Progressive America, conservative France?
If you had to guess, where would you say a gay couple has a better chance of legally adopting a child: a) France or b) the United States? The answer, of course, is b. We all learned a lesson about the social progressiveness of Europe, as opposed to the conservative United States, last week when a French court declared, for the first time, that a lesbian could legally adopt a child as an individual.
That breakthrough, which came in an appeal of a lower court’s denial of the woman’s petition, put French law on a par with that of Texas. That state, like most others in the narrow-minded United States, already allowed gay individuals to petition for adoption. (To be sure, this right exists on paper but may be subject to ideological variation among local courts.) In addition, several U.S. states allow same-sex couples to marry, which they still can’t do in France. And there are some states -- California, Illinois and Oregon, for example -- that do not have gay marriage but still permit gay couples to petition to adopt.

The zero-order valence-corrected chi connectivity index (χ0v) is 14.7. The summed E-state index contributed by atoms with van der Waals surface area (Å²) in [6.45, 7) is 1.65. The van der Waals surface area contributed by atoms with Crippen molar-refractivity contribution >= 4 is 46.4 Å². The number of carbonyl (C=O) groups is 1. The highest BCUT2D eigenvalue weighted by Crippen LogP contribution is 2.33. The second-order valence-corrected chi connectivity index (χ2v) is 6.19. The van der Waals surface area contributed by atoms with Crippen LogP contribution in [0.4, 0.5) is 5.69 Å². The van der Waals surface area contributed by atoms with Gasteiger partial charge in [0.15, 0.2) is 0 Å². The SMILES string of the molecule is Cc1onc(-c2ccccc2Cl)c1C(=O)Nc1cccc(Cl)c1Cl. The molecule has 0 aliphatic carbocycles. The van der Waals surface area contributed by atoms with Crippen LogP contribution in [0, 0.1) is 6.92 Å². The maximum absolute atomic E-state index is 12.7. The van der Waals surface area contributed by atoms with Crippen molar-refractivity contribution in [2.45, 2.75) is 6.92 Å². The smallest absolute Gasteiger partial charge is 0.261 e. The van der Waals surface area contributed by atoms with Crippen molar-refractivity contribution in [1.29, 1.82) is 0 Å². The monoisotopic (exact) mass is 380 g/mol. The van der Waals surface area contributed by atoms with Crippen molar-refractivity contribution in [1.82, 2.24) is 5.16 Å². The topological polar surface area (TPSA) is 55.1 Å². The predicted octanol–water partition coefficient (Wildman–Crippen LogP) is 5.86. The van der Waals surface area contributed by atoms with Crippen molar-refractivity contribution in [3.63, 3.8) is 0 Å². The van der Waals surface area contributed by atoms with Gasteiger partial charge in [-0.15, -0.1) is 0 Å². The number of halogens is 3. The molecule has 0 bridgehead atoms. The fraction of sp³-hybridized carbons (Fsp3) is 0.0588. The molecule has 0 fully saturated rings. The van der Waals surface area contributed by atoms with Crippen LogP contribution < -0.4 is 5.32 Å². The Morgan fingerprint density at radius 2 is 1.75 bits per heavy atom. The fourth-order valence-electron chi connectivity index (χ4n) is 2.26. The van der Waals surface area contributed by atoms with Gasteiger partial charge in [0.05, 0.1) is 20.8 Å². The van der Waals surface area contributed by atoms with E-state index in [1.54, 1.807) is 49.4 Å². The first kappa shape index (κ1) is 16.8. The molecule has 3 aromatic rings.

However, it is still against the law in France for gay couples to adopt as couples. The government of President Nicolas Sarkozy -- who declared during his victorious 2007 campaign that France’s “model must remain that of a heterosexual family: children need a father and a mother” -- reaffirmed that ban after the court’s ruling. An official promptly announced that the government “respected” the court’s judgment but still opposed adoption by gay couples.
As for the rest of Europe, there are a couple of countries -- Italy and Latvia -- that still ban even gay individual adoptions. This could change in the wake of the French ruling, especially since the European Court of Human Rights had disapproved of France’s policy.
To be sure, four U.S. states -- Arkansas, Michigan, Mississippi, and Utah -- ban gay couple adoption, as France does. But these states also ban unmarried heterosexual couples from adopting. (Florida’s ban on gay adoptions, by individuals or couples, is in limbo after having been overturned by a trial court; the state is appealing.) In other states, the law is either permissive or uncertain. In other words, gay men and lesbians seemingly have somewhat greater adoption rights in the U.S. than they do in the second-largest country on the European continent, and in several smaller ones as well.
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